• G'day Petrac,

    Sorry can't comment on Levothyroxine but can offer words of support on diet. I'm on statins by the way with no side effects. I use a diet to control my AF - a combination of going gluten free and the FODMAPS diet (suggest you Google both for details). That said not all diets work in every case for every person - there seems to be no one cure fixes all people. Needs to be sussed out individually. I consulted a nutritionist and she advised me. That was three years ago I first consulted her. Now I cannot recall my last AF event.

    Interesting your diet - I cannot have any of the stuff you listed, best I can handle in the onion family is spring onions, but, not many !! The rest of it is off my menu now. Alot of fruit and Veg I cannot handle - so the famous claims of MUST HAVE 5 or 7 fruit and veg a day just don't do it for me. So weird.

    Have you tried going into your search engine for 'alternatives to Levothyroxine on NHS' and see what comes up You could also try the NHS websites - I think NHS direct and also Patient UK and do some research yourself. GP's I'm afraid are only generalists and sometimes many don't like moving out of their comfort zone and coming up with medication alternatives - then again cost comes into it too, too afraid to loosen the purse strings ! Anyway - nice to know diet is having some impact.

    Good luck,

    Aussie John

  • Hi AussieJohn,

    Good to hear that a change in nutrition helped with your AF; I am wondering if you could handle veg in a certain perhaps half-processed state (not cooked to death but as they can be easier to digest, i.e. tomatoes just lightly grilled with or without a small drizzle of rape oil).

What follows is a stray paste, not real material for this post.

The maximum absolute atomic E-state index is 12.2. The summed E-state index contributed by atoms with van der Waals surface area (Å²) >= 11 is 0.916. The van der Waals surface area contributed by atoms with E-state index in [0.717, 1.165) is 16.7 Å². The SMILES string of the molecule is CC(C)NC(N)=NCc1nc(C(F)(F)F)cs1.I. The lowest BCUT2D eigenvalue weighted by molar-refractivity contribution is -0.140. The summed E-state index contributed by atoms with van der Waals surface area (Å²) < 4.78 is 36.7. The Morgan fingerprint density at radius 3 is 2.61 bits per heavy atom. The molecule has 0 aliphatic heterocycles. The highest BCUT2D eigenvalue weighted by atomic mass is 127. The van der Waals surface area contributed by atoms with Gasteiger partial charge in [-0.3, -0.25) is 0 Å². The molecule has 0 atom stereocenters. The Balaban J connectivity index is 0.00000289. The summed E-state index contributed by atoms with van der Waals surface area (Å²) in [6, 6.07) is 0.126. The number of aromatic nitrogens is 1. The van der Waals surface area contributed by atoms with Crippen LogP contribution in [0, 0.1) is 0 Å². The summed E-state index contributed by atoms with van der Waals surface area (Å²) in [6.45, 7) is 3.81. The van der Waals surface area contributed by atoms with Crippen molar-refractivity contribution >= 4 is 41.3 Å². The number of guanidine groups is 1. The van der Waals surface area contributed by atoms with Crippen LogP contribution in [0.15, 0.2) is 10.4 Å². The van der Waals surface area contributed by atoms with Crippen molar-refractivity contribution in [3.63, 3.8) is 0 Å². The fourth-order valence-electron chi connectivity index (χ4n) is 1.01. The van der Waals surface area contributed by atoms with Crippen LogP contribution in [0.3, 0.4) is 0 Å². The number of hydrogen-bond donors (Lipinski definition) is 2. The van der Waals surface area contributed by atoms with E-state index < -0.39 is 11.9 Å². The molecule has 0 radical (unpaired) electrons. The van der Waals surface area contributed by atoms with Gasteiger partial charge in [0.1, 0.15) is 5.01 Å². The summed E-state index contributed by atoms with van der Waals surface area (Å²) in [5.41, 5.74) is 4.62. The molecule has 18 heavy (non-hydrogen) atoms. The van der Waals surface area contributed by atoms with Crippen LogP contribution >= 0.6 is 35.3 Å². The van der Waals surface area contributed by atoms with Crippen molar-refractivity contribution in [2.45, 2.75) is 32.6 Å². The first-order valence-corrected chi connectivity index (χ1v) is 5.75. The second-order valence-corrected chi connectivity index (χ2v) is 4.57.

As you quite rightly say there seems to be no one cure for all.

    We have a nurse who provides some advise for nutrition and does the blood tests. With the GP not very helpful (we can't switch to another practice as this is a rural area and there isn't much alternative) I am really glad I have the forum now as I don't feel so alone.

    I will continue with more research; once I have more data (from the blood tests) and information (regarding alternatives to statins and Levothyroxine), I will get back to he GP.

    But only once I am confident that I have enough information as I already have a reputation as a trouble maker. Take care

    PetraC

  • Hi Petrac there was an interesting link to a study looking at the effectiveness of eating an apple a day against statins to lower cholesterol and guess what, the results indicated that it was at least as effective as taking statins without the side effects.

    Have you considered changing GP?

  • Hi CDreamer,

    Good tip, as the pectin in the apple can contribute to the reduction of LDL. I think it's the older brands rather than the new hybrids which contain more of the good stuff .

    Changing GP is a good idea however we live in a rural area with limited options. Plus I'm afraid I already have a reputation beyond our GP practice as that pushy spouse of an AF sufferer who keeps insisting he's just fine. I just noticed I really sound quite sarcastic so apologies to everyone here on the forum.

    There is so much more going on in the background and I'm treading on eggshells

    Anyway, for the time being, I'm just trying to get as much information as possible so I can get back to the GP as an informed person.

    Again, thanks CDreamer and everyone on the forum

    Bless you all

  • Difficult, I am lucky to have a very supportive GP now, but have had others in the past who made me feel that I was a hypochondriac whenever I went with something so for years I just didn't go.

    I am reading Dr Sarah Myhill's book on nutrition and she has some interesting theories, although she wrote it for chronic fatigue, she mentions arrythmias. Lots of science based facts of how our bodies work and suggestions for diet and supplements. Just google her website, dry hill.co.uk if you are interested.

    Good luck